Energy Material Research
Energy materials refers to more than just solar cells that produce electricity from sunlight. Based on its existing competences, HZB has defined a whole series of material systems to include in its future research portfolio. Solar fuels, thermoelectric materials and topological insulators are just a few of them. These are materials that store or convert energy, or which can be used to develop new and energy-efficient information technology.
The recurring theme in HZB’s research is thin-film technology. We are forever expanding our expertise in existing thin-film photovoltaic systems, enriching our research with a wide range of analytical methods, on the large facilities especially, and with material synthesis and theory-based simulations.
In experiments at BESSY II, HZB scientists have discovered more about the behaviour of spins in graphene. Their findings are an important step closer to the lossless conduction of spin currents.
To conduct cutting-edge research on novel energy materials with the most advanced ZEISS electron microscopes available –that is the mission of the partnership between HZB and ZEISS. The laboratories that were built for this cooperation were officially opened at the end of 2015.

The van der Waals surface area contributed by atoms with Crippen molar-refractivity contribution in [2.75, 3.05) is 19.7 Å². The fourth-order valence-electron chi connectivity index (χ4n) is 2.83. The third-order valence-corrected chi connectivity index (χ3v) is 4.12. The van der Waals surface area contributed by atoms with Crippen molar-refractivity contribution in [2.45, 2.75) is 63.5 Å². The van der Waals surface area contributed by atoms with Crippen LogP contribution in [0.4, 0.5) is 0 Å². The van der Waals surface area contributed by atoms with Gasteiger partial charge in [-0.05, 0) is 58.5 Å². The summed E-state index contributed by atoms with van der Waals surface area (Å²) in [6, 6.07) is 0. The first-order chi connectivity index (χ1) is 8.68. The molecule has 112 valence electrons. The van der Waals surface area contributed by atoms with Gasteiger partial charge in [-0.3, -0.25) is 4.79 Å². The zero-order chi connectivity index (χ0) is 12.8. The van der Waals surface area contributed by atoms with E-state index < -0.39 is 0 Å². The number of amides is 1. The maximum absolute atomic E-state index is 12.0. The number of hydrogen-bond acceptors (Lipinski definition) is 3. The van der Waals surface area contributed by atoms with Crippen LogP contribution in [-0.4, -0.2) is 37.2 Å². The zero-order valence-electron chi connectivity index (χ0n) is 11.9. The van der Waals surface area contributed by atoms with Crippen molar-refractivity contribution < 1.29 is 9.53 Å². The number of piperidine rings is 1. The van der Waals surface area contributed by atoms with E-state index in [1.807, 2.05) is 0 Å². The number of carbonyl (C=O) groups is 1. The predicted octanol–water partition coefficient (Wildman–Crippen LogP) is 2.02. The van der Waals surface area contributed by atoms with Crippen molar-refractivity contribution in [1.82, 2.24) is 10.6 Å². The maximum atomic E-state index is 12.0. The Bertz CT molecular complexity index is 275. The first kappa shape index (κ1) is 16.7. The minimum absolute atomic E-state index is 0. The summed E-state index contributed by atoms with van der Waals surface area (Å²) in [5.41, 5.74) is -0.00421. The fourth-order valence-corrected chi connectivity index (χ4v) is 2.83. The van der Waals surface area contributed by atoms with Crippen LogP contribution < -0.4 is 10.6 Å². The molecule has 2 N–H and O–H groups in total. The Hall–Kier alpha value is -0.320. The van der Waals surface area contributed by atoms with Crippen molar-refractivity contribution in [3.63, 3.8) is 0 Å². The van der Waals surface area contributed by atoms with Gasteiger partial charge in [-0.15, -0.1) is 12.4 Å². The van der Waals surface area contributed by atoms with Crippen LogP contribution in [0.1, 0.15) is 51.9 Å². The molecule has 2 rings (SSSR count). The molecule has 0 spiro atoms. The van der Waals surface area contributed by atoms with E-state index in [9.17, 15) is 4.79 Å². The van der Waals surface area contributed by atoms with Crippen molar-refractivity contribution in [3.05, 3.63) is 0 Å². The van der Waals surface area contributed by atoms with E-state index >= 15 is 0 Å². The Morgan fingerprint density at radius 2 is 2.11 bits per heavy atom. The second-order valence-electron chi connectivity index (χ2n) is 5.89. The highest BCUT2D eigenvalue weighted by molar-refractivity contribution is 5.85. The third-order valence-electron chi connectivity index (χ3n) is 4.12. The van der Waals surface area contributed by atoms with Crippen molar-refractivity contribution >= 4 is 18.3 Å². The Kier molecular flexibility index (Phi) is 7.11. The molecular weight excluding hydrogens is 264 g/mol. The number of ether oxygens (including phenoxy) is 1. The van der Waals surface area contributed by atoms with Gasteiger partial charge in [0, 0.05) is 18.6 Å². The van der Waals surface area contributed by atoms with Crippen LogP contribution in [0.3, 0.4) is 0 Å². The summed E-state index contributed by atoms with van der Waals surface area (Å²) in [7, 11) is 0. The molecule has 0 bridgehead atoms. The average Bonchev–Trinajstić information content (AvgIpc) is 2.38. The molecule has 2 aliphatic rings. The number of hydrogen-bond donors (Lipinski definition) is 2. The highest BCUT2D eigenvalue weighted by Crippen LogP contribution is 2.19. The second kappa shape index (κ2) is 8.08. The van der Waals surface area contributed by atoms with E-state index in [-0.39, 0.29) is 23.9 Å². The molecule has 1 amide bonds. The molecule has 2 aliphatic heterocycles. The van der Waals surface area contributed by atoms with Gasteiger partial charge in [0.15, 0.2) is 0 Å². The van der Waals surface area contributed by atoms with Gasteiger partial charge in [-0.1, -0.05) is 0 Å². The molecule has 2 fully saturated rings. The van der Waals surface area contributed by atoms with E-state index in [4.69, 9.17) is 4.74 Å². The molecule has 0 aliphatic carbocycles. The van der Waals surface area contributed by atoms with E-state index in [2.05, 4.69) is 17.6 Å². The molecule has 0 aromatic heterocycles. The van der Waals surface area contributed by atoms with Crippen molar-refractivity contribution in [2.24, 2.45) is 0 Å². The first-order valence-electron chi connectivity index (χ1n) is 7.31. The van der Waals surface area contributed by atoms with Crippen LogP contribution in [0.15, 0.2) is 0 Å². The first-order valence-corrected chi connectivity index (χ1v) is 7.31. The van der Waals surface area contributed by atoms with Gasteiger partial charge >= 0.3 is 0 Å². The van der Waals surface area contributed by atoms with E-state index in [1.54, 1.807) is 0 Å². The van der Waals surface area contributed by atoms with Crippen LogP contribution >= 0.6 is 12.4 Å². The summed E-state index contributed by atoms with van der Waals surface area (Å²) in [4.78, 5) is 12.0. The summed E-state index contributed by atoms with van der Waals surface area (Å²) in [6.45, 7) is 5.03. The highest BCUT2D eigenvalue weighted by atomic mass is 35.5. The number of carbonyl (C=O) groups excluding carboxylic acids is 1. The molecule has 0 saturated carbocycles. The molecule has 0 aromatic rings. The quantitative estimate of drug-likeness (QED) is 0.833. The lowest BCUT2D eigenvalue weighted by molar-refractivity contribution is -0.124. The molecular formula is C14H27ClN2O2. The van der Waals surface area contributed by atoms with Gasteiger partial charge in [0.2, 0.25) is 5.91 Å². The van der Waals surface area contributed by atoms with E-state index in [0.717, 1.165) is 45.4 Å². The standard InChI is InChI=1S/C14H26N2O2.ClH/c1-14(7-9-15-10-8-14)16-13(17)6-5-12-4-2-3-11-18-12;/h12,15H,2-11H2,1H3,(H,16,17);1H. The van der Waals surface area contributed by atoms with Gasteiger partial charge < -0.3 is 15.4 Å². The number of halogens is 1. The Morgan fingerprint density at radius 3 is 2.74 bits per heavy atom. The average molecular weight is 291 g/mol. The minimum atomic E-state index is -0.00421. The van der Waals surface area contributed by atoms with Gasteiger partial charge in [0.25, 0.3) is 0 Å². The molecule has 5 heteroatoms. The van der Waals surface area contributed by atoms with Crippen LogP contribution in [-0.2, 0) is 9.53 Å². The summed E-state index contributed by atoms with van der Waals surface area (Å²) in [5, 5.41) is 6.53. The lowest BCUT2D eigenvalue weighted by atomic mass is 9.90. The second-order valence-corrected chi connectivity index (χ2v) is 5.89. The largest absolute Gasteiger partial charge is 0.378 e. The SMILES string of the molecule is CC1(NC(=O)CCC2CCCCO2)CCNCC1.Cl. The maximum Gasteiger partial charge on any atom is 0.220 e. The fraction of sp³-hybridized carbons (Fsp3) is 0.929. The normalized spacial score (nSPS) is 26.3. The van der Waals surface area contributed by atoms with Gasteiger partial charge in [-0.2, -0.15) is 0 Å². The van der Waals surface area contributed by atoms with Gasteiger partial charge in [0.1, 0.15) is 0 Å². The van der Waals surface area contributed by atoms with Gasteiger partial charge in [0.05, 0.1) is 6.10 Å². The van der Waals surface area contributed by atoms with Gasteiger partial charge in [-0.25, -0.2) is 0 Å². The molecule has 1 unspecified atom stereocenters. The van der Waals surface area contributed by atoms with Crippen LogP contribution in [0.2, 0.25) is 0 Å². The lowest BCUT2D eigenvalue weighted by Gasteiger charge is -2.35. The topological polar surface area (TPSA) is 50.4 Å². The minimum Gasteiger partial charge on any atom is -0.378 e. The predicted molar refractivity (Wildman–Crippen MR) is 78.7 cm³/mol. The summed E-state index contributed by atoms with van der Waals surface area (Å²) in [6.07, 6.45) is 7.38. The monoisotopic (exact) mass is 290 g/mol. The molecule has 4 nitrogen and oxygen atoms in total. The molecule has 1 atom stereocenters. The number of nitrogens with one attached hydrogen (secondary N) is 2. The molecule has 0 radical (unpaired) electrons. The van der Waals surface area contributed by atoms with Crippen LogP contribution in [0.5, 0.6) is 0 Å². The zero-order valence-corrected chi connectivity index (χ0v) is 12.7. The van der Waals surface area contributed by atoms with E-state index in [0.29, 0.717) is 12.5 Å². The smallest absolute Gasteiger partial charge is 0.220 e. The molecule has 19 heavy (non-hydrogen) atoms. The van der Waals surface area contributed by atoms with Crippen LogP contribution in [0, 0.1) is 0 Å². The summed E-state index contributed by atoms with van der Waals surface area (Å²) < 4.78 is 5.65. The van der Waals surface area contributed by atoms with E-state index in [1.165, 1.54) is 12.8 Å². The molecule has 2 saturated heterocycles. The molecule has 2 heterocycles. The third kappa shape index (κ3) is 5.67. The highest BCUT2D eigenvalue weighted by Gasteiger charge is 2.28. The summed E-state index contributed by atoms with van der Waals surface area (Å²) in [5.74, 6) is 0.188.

An international collaboration of scientists has succeeded in using synchrotron light to detect and record the complex 3D magnetisation in wound magnetic layers. This technique could be important for medical diagnostics.
With participation of the HZB, an international team has succeeded in considerably increasing the efficiency for direct solar water splitting for the first time since 17 years. The researchers were using a tandem solar cell whose surfaces had been selectively modified.
The “Helmholtz Energy Materials Foundry (HEMF)” is conceived as a cross-centre Helmholtz research infrastructure and a dedicated international user platform in the field of energy research. HEMF’s scientific focus is on solar fuels, solar cells, fuel cells, battery systems, and thermoelectric and thermochemical materials. The six centres involved in the project in the Helmholtz Association’s Energy research field are FZJ, HZB, HZG, HZDR, KIT and DLR. HZB is responsible for their coordination. The project has a total volume of 35.4 million euros.
A cooperative between researchers of HZB, the University of Rostock, Freie Universität Berlin and other partners has figured out how charge transport works in polymeric carbon nitrides. These could make lowcost photocatalysts that promote the splitting of water with sunlight.